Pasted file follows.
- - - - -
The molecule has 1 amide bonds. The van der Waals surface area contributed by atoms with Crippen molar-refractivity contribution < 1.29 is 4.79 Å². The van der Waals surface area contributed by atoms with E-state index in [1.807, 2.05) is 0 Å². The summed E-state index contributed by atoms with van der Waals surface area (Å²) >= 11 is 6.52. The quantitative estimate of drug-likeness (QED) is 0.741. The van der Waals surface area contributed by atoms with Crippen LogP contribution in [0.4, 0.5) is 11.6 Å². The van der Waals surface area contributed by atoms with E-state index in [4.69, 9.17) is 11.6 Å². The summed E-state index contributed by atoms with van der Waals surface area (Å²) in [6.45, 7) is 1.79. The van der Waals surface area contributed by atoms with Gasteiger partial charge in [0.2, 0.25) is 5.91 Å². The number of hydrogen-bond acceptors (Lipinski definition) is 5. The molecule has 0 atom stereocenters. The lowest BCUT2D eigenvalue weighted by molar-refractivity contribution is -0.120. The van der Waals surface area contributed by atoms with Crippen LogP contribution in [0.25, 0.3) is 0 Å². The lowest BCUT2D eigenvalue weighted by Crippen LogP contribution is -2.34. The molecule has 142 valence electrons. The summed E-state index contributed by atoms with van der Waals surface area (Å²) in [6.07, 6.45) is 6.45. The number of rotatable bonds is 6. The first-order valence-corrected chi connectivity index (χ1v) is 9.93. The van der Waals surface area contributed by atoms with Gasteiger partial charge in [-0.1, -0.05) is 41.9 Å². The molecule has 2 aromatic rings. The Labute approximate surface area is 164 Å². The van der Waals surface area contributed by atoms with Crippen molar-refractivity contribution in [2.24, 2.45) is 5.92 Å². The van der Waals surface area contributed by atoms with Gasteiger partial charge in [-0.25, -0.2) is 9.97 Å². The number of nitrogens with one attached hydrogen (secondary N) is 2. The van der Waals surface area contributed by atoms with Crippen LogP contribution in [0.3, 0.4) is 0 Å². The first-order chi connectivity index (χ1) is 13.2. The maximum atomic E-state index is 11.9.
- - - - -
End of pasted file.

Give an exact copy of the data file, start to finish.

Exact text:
The molecule has 1 amide bonds. The van der Waals surface area contributed by atoms with Crippen molar-refractivity contribution < 1.29 is 4.79 Å². The van der Waals surface area contributed by atoms with E-state index in [1.807, 2.05) is 0 Å². The summed E-state index contributed by atoms with van der Waals surface area (Å²) >= 11 is 6.52. The quantitative estimate of drug-likeness (QED) is 0.741. The van der Waals surface area contributed by atoms with Crippen LogP contribution in [0.4, 0.5) is 11.6 Å². The van der Waals surface area contributed by atoms with E-state index in [4.69, 9.17) is 11.6 Å². The summed E-state index contributed by atoms with van der Waals surface area (Å²) in [6.45, 7) is 1.79. The van der Waals surface area contributed by atoms with Gasteiger partial charge in [0.2, 0.25) is 5.91 Å². The number of hydrogen-bond acceptors (Lipinski definition) is 5. The molecule has 0 atom stereocenters. The lowest BCUT2D eigenvalue weighted by molar-refractivity contribution is -0.120. The van der Waals surface area contributed by atoms with Crippen LogP contribution in [0.25, 0.3) is 0 Å². The lowest BCUT2D eigenvalue weighted by Crippen LogP contribution is -2.34. The molecule has 142 valence electrons. The summed E-state index contributed by atoms with van der Waals surface area (Å²) in [6.07, 6.45) is 6.45. The number of rotatable bonds is 6. The first-order valence-corrected chi connectivity index (χ1v) is 9.93. The van der Waals surface area contributed by atoms with Gasteiger partial charge in [-0.1, -0.05) is 41.9 Å². The molecule has 2 aromatic rings. The Labute approximate surface area is 164 Å². The van der Waals surface area contributed by atoms with Crippen molar-refractivity contribution in [2.24, 2.45) is 5.92 Å². The van der Waals surface area contributed by atoms with Gasteiger partial charge in [-0.25, -0.2) is 9.97 Å². The number of nitrogens with one attached hydrogen (secondary N) is 2. The van der Waals surface area contributed by atoms with Crippen LogP contribution in [0.3, 0.4) is 0 Å². The first-order chi connectivity index (χ1) is 13.2. The maximum atomic E-state index is 11.9.